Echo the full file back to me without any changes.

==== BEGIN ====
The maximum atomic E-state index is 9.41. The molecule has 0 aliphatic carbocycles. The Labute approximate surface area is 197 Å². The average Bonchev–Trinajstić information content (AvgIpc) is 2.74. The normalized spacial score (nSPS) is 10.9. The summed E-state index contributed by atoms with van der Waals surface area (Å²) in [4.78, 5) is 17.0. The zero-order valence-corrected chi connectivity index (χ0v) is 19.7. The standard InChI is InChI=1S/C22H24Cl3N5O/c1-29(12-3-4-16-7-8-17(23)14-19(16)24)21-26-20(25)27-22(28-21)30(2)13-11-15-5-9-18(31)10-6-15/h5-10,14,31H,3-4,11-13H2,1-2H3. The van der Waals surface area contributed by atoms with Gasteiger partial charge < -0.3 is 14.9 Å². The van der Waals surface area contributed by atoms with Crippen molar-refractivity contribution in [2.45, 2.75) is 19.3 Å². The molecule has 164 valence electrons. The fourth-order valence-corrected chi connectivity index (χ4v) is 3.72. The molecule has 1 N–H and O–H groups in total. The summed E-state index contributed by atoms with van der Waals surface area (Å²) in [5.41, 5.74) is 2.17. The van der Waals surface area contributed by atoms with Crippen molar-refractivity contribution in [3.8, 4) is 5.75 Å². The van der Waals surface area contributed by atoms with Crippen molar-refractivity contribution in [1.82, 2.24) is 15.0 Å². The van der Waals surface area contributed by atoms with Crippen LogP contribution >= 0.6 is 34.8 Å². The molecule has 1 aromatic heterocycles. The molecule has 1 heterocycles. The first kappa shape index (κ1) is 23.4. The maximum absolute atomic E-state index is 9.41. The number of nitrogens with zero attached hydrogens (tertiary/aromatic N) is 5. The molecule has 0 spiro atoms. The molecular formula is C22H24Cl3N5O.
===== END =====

The maximum atomic E-state index is 9.41. The molecule has 0 aliphatic carbocycles. The Labute approximate surface area is 197 Å². The average Bonchev–Trinajstić information content (AvgIpc) is 2.74. The normalized spacial score (nSPS) is 10.9. The summed E-state index contributed by atoms with van der Waals surface area (Å²) in [4.78, 5) is 17.0. The zero-order valence-corrected chi connectivity index (χ0v) is 19.7. The standard InChI is InChI=1S/C22H24Cl3N5O/c1-29(12-3-4-16-7-8-17(23)14-19(16)24)21-26-20(25)27-22(28-21)30(2)13-11-15-5-9-18(31)10-6-15/h5-10,14,31H,3-4,11-13H2,1-2H3. The van der Waals surface area contributed by atoms with Gasteiger partial charge < -0.3 is 14.9 Å². The van der Waals surface area contributed by atoms with Crippen molar-refractivity contribution in [2.45, 2.75) is 19.3 Å². The molecule has 164 valence electrons. The fourth-order valence-corrected chi connectivity index (χ4v) is 3.72. The molecule has 1 N–H and O–H groups in total. The summed E-state index contributed by atoms with van der Waals surface area (Å²) in [5.41, 5.74) is 2.17. The van der Waals surface area contributed by atoms with Crippen molar-refractivity contribution in [3.8, 4) is 5.75 Å². The van der Waals surface area contributed by atoms with Crippen molar-refractivity contribution in [1.82, 2.24) is 15.0 Å². The van der Waals surface area contributed by atoms with Crippen LogP contribution >= 0.6 is 34.8 Å². The molecule has 1 aromatic heterocycles. The molecule has 1 heterocycles. The first kappa shape index (κ1) is 23.4. The maximum absolute atomic E-state index is 9.41. The number of nitrogens with zero attached hydrogens (tertiary/aromatic N) is 5. The molecule has 0 spiro atoms. The molecular formula is C22H24Cl3N5O.